The Chinese term for women who are unmarried by their late twenties gives the title to LEFTOVER WOMEN, an absorbing documentary by Hilla Medalia and Shosh Shlam following three women who fall into this cultural category. Issues of Chinese gender inequality are blazingly apparent in this film where women are judged based on their marital status. LEFTOVER WOMEN offers an excellent insight, from a female perspective, of the frustrations which surround the pressure to marry in a male-dominated Chinese society.
In LEFTOVER WOMEN, Medalia and Shlam create windows into the lives of three Chinese women, depicting the pressure they face trying to find a husband and negotiate societal expectations. The cameras are always observational, with no to-camera interviews. Despite this, the film finds a remarkable sense of intimacy with all of its participants, their experiences, and frustrations. In particular, this is true with Qiu HauMei, a 34-year-old Lawyer who feels ostracised by family and community because she doesn’t want children and is reluctant to marry. The choice between career and marriage seems conflicting, but another of the three main participants, Gai Qi, a lecturer in Film Studies, gets married at an ‘old’ age, has a baby and keeps her career, albeit with a degree of compromise. Each of these women provides a different but equally compelling study of the cultural relationship with marriage in China.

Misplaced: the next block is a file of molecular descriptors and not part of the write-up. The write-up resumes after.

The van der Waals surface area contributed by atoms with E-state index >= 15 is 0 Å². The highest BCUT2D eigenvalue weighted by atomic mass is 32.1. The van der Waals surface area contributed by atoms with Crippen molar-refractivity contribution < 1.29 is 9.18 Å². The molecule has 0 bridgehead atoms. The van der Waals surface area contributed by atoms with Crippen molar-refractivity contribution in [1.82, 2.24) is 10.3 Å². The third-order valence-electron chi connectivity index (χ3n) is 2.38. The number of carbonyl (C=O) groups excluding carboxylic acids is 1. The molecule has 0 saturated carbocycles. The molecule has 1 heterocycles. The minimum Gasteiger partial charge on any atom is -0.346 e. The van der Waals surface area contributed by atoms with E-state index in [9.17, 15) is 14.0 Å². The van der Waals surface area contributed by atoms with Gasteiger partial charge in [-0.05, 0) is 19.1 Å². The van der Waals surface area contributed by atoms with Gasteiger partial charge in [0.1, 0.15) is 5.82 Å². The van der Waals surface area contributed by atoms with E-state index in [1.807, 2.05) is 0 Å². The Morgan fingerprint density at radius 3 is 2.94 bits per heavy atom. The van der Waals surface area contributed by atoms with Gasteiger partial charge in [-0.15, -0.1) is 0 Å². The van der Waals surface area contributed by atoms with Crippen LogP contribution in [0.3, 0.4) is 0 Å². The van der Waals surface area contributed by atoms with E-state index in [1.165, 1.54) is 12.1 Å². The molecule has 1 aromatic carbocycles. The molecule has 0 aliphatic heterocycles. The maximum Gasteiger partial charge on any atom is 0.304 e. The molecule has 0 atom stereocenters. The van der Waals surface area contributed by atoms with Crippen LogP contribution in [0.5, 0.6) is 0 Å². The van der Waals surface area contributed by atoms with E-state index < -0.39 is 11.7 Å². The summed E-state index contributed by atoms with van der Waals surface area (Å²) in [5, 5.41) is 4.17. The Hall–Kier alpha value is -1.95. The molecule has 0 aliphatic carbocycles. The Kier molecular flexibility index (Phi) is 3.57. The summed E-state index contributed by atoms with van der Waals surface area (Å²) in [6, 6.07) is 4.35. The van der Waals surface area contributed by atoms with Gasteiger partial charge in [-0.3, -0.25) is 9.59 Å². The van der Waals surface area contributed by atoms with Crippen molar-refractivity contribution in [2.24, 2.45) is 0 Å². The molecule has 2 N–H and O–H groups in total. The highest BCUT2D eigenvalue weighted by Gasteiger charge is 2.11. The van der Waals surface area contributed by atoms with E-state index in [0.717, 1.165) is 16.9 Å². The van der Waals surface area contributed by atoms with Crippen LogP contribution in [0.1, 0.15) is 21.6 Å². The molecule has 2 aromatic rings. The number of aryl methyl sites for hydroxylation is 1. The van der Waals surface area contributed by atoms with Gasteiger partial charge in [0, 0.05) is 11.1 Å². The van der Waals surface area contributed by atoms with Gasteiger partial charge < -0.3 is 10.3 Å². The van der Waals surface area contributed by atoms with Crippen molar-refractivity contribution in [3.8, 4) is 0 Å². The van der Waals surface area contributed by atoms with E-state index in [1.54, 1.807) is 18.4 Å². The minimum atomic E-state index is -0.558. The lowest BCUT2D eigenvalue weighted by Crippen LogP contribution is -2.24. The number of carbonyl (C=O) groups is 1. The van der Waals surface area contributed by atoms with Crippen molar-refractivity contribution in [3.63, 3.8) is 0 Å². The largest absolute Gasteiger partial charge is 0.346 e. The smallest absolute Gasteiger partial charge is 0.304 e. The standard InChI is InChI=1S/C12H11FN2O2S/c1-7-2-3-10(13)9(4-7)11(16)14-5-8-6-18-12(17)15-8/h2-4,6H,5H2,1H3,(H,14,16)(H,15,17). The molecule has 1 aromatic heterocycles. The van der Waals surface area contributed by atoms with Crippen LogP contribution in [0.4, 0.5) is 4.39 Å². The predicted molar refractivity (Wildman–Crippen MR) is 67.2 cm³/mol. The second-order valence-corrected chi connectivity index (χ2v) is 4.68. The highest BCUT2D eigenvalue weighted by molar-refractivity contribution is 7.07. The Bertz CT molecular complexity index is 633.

Events such as government-organised dating days set to help Chinese people find partners are eye-opening to a non-Chinese viewer and reinforce the sense of duty that comes with marriage and parenthood. Watching these situations orchestrated to find people partners is fascinating, none more so than the so-called ‘Marriage Markets’. At these “markets”, families gather to try and find partners for their son or daughter. Posters, pictures and pitches from families make this look more like a salesroom than a park gathering. Medalia and Shlam’s film successfully reflects the busyness of Beijing life, and the daily pressure that surrounds these women is never more evident than in such scenes.
Familial pressure is apparent in all three of the women’s lives: Qiu HauMei’s countryside family are ashamed she isn’t married and doesn’t want children; Gai Qi’s “prime” marriage years were lost caring for her sick father; and Xu Min, the third woman, is pressured by her mother’s high expectations. The observational nature of LEFTOVER WOMEN creates a fascinating snapshot of the culture. Still, it is Qiu HauMei’s story which is the most nuanced and interesting and her scenes are the most engaging. Contrastingly, Gai Qi’s experience feels too quiet at points, and Xu Min’s underdeveloped.
Chinese society makes marriage a problem that is hard to escape, while LEFTOVER WOMEN brings the issue of gender inequality to the forefront. The documentary asks the viewer to observe and understand the stigma women face within their set of broader social and cultural circumstances, which it then does well to represent.